Acupuncture May Ease Neck Pain Over Long Term
'Alexander technique' also helped more than drugs and physical therapy, study found
By Steven Reinberg
TUESDAY, Nov. 3, 2015 (HealthDay News) -- Two alternative therapies -- acupuncture and the Alexander technique -- appear equally beneficial for the long-term relief of chronic neck pain, new research reports.
Both therapies involve educating patients in ways to relieve stress, as well as improve posture and balance. These techniques appeared to help reduce neck pain in the 12 months following treatment compared with drugs and traditional physical therapy, the British researchers said.
"In general, it is difficult to find long-term treatments that have a positive effect on chronic neck pain," said lead researcher Hugh MacPherson, of the department of health sciences at the University of York. "But, both acupuncture and the Alexander technique lessons did."
With both techniques, patients learned methods they could use in their daily life, he said.
"They could make changes in coping that didn't involve medication and they were able to apply what they learned in a way that made a difference," MacPherson said.
While the treatments themselves had an effect, what the patients learned about integrating the lessons of acupuncture or the Alexander technique into their lives is what likely made a difference over the long term, he suggested.
During acupuncture, patients have thin needles inserted into specific points on the body to relieve pain. The Alexander technique is an educational process that teaches people how to avoid unnecessary muscular and mental tension to help restore natural balance. This may help reduce pain during everyday activities, the study authors said.
"These two methods are physical therapies that don't require unsafe medications, but do provide interaction that leads to long-term benefits," MacPherson said.
Either method is something people with neck pain should consider, he said.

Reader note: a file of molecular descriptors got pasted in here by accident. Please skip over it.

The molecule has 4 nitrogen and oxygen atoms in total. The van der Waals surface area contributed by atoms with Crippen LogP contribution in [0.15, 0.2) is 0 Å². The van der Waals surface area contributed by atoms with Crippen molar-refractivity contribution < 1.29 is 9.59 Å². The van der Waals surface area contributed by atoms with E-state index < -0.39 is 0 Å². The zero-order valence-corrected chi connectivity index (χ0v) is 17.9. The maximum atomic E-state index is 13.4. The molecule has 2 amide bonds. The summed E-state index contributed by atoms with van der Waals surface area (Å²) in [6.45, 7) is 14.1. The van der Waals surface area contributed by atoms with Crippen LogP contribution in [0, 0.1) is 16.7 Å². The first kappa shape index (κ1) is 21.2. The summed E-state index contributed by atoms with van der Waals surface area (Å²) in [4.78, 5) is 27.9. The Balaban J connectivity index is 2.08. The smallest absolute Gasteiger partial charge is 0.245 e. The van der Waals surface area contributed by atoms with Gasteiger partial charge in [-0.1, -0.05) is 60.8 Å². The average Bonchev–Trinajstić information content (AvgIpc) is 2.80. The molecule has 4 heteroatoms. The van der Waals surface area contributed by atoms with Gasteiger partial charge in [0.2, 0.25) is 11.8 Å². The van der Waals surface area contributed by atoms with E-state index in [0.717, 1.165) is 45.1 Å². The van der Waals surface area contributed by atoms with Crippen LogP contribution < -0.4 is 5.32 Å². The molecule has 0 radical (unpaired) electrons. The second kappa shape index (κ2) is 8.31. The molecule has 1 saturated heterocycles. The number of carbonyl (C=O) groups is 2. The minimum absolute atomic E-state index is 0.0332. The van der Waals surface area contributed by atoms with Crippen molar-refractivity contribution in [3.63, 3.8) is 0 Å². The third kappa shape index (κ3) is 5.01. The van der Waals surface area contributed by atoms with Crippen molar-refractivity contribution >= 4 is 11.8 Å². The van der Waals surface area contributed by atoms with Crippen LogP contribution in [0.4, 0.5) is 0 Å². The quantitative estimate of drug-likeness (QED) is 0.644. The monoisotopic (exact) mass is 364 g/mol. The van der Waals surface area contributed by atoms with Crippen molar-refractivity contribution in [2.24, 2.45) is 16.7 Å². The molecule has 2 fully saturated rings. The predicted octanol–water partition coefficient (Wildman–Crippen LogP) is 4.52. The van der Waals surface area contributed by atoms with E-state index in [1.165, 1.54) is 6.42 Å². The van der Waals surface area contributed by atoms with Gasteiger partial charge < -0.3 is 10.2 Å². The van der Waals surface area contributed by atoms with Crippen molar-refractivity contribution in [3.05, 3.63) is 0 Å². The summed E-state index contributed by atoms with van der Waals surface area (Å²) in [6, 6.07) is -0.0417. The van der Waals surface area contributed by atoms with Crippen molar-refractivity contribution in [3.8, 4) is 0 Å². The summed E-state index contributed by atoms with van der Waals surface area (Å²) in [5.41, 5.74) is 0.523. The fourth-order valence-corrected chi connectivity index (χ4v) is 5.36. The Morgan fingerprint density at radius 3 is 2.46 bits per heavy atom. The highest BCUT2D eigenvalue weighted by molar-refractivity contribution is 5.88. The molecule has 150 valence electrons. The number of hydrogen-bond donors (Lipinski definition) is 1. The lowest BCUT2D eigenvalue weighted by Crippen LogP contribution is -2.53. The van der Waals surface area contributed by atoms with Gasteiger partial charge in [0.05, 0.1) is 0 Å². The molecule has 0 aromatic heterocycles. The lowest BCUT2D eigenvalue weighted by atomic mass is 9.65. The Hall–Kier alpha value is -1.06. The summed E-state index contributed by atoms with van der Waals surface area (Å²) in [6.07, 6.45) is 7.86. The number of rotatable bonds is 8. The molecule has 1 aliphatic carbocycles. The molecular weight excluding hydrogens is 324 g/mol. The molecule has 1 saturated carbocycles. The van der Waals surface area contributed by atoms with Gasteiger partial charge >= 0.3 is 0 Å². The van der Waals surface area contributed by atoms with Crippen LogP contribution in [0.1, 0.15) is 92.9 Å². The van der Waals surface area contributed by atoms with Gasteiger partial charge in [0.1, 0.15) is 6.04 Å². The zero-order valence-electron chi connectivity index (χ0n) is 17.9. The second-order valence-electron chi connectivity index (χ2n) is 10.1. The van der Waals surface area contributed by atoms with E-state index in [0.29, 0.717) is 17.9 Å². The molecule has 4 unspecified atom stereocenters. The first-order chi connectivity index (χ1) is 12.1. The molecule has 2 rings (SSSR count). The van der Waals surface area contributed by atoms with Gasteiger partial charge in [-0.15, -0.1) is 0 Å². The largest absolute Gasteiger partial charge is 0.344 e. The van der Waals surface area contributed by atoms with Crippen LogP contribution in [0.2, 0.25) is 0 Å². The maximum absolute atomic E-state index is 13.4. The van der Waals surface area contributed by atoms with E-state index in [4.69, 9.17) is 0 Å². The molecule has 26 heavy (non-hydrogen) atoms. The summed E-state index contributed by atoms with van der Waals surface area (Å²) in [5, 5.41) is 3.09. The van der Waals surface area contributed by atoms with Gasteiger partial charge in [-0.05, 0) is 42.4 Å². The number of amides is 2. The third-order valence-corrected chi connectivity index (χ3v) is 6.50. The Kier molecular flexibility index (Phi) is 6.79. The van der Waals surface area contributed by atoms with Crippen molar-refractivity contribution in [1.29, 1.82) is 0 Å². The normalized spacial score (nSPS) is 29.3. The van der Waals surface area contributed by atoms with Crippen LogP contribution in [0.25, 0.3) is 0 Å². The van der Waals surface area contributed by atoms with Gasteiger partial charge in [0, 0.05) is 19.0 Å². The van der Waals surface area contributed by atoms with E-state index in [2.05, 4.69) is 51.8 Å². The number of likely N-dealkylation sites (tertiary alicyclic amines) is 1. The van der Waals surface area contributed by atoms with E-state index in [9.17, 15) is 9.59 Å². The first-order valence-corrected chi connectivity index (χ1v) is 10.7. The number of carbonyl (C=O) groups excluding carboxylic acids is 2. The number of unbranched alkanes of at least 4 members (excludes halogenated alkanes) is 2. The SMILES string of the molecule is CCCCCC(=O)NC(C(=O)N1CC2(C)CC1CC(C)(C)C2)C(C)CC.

"If you are not getting a benefit from your traditional therapy and you do not want to keep taking medication and you want a more self-help physical therapy that will involve long-term changes, then acupuncture and Alexander technique would be good options," MacPherson said.
The report was published Nov. 3 in the Annals of Internal Medicine.
For the study, the researchers randomly assigned more than 500 patients from the United Kingdom who had chronic neck pain to one of three treatment groups. One group received usual care for neck pain that may have included medication or traditional physical therapy. The other two groups received either 12 acupuncture sessions or 20 one-on-one Alexander lessons. Each treatment group received 600 minutes of the intervention, the study said.
Both acupuncture and the Alexander technique were linked to better pain relief than either painkillers or physical therapy as scored on a pain questionnaire, MacPherson said. Neither of the alternative treatments appeared to offer a significant benefit over the other, however, the study found. And, neither alternative treatment was linked to any serious adverse side effects, the report said.
The Alexander technique generally isn't covered by health insurance companies, according to the American Society for the Alexander Technique. Costs usually range between $75 to $130 per session, the society said.
Acupuncture may be covered by some insurance companies, according to the University of California, San Diego Center for Integrative Medicine. Sessions cost approximately $125, and some practitioners may offer discounts for payments at the time of service, the University of California San Diego said.
Dr. Houman Danesh, director of integrative pain management at Mount Sinai School of Medicine in New York City, said both methods are worth a try.
It's not clear why these methods work, "but we are finding that they do help," he said.
The Alexander technique is used by many patients after suffering a stroke, and patients have reported good results, Danesh said.
"Patients should have conversations with their doctors about these methods," he said. "It's something they should try."
For more about neck pain, visit the American Academy of Orthopaedic Surgeons.
SOURCES: Hugh MacPherson, Ph.D., department of health sciences, University of York, U.K.; Houman Danesh, M.D., director of integrative pain management, department of anesthesiology-pain, Mount Sinai School of Medicine, New York City; Nov. 3, 2015, Annals of Internal Medicine
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